Cruel and Unusual Punishment Under the Eighth Amendment
Many of us use the term “cruel and unusual punishment” in a colloquial way. For example, “sitting through my niece’s modern dance recital was cruel and unusual punishment” or “looking at her 80’s revival outfit was cruel and unusual punishment.” Despite the informal conversations we insert this saying into, its roots are very formal and notable—the Bill of Rights of the Constitution of the United States of America.
The Constitution is the longest lasting set of laws for our country and has been around since 1789. In a wise moment, the Founding Fathers realized that laws that are set in stone are not conducive to a functional government. Because of this, they created ways in which the Constitution could be edited, deleted, or amended. The first addition to the Constitution is the Bill of Rights, which is the formal name for the first ten amendments. These amendments, or additions, were introduced by James Madison and became official on December 15, 1791. Arguably these amendments, more than any other part of the Constitution, are symbols for the freedoms we enjoy as Americans and serve as examples of how our government is different than others. The Bill of Rights secures such things as freedom of speech, right to bear arms, and right to be tried by a jury of peers.
What Is The Eighth Amendment?
The Eighth Amendment to the United States Constitution protects people from excessive bail, excessive fines, and cruel and unusual punishment. As you can see from the casual use of the term “cruel and unusual punishment” in the introduction of this piece, there is a broad spectrum concerning it’s meaning—it can be applied in an informal way to a 25 page paper for an introductory level college class or to torture. Because of the discrepancies present, there have been many Supreme Court cases involving defining what “cruel and unusual punishment” is where our government is concerned.
What Constitutes Cruel and Unusual Punishment?
Originally, cruel and unusual punishment was a term that was applied almost exclusively to torture, so it’s presence in the Constitution prevented prison guards or other government officials from torturing people in prison. Throughout our many years as a country, however, cases in the Supreme Court have challenged that definition and requested its expansion. In 1878 in Wilkerson v. Utah the Supreme Court ruled that certain acts are cruel and unusual, and thus illegal, regardless of the crime the perpetrator has committed. These include public dissection and disembowelment, among other things. In more recent years the Supreme Court has also decreed that executing anyone who is mentally handicapped, regardless of the crime they have committed, should not be allowed. Another punishment that is never allowed is the execution of people who were under age 18 when their crime was committed, as established in Roper v. Simmons.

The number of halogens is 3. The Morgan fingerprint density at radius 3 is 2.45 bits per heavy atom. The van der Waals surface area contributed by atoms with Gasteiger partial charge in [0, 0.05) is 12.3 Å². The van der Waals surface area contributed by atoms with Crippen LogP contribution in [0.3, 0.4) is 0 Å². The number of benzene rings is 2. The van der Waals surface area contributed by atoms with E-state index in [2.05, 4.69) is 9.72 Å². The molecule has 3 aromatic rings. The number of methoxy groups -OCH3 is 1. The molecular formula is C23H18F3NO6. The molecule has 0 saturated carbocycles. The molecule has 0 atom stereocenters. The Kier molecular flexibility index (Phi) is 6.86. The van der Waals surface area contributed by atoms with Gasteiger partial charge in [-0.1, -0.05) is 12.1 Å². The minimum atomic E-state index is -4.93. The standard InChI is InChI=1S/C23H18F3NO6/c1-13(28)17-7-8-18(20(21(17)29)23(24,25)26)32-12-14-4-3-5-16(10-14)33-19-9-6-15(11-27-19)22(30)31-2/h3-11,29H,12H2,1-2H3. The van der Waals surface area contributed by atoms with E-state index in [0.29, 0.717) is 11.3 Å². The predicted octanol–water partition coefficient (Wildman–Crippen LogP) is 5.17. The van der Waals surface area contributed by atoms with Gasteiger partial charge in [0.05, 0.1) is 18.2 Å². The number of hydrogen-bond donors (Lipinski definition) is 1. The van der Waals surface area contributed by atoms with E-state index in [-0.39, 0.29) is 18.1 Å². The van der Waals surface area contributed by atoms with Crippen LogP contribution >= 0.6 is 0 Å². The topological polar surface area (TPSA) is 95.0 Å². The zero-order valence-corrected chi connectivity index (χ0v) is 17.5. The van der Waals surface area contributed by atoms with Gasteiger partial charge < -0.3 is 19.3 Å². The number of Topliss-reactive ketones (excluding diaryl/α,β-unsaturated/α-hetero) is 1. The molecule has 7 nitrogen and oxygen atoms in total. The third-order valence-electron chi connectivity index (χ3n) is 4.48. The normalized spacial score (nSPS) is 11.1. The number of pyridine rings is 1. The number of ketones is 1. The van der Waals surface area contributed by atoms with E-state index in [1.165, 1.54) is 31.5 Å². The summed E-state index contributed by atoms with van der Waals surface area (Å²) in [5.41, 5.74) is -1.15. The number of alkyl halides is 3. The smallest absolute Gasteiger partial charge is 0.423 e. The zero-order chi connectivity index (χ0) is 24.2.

While the abovementioned restrictions exist regardless of the crime committed, the Supreme Court has also determined that there are certain situations where punishments are considered cruel and unusual. For example, while it is legal to give a life sentence without chance of parole in certain situations, Miller v. Alabama determined that this sentence is cruel and unusual punishment for a minor. Another example is from the case of Coker v. Georgia. In certain circumstances, it is not considered cruel and unusual punishment for a criminal to be given the death penalty. In 1977, however, in this particular case, the Supreme Court determined that the death sentence is cruel and unusual punishment when given for the rape of a woman, the implication being that the death penalty should only be given in crimes where death occurs. Perhaps the most famous Supreme Court case involving the Eighth Amendment was Furman v. Georgia, wherein the Supreme Court of 1972 determined that the death penalty was unconstitutional, though it was later reversed by the 1976 case Gregg v. Georgia. In the later of the two cases, the Supreme Court accepted the death penalty as constitutional, though they created guidelines that individual states must follow to keep the death penalty constitutional.
The definition of what is cruel and what is unusual where punishment is concerned has been expanded and further defined through our nation’s history. Although facets of these criteria are embedded in the individual cases, Justice William Brennan, a judge involved in the Furman v. Georgia case of 1972, gave the best overall definition. He stated four simple criteria regarding classifying a punishment as cruel and unusual. First, “a punishment must not[,] by its severity[,] be degrading to human dignity.” Second he stated that “a severe punishment that is obviously inflicted in [a] wholly arbitrary fashion” is cruel and unusual. He also said that “a severe punishment that is clearly and totally rejected throughout society” and “a severe punishment that is patently unnecessary” are considered cruel and unusual, and thus are illegal according to the Eighth Amendment.
Even though the Eighth Amendment has been expanded and further defined by a number of Supreme Court cases, the idea behind it is still the same as when James Madison wrote it—the government of the United States should not, and by law cannot, punish it’s citizens in a cruel or unusual fashion. Through it’s presence in the Constitution, we are can avoid torture and other punishments at the hands of the United States government.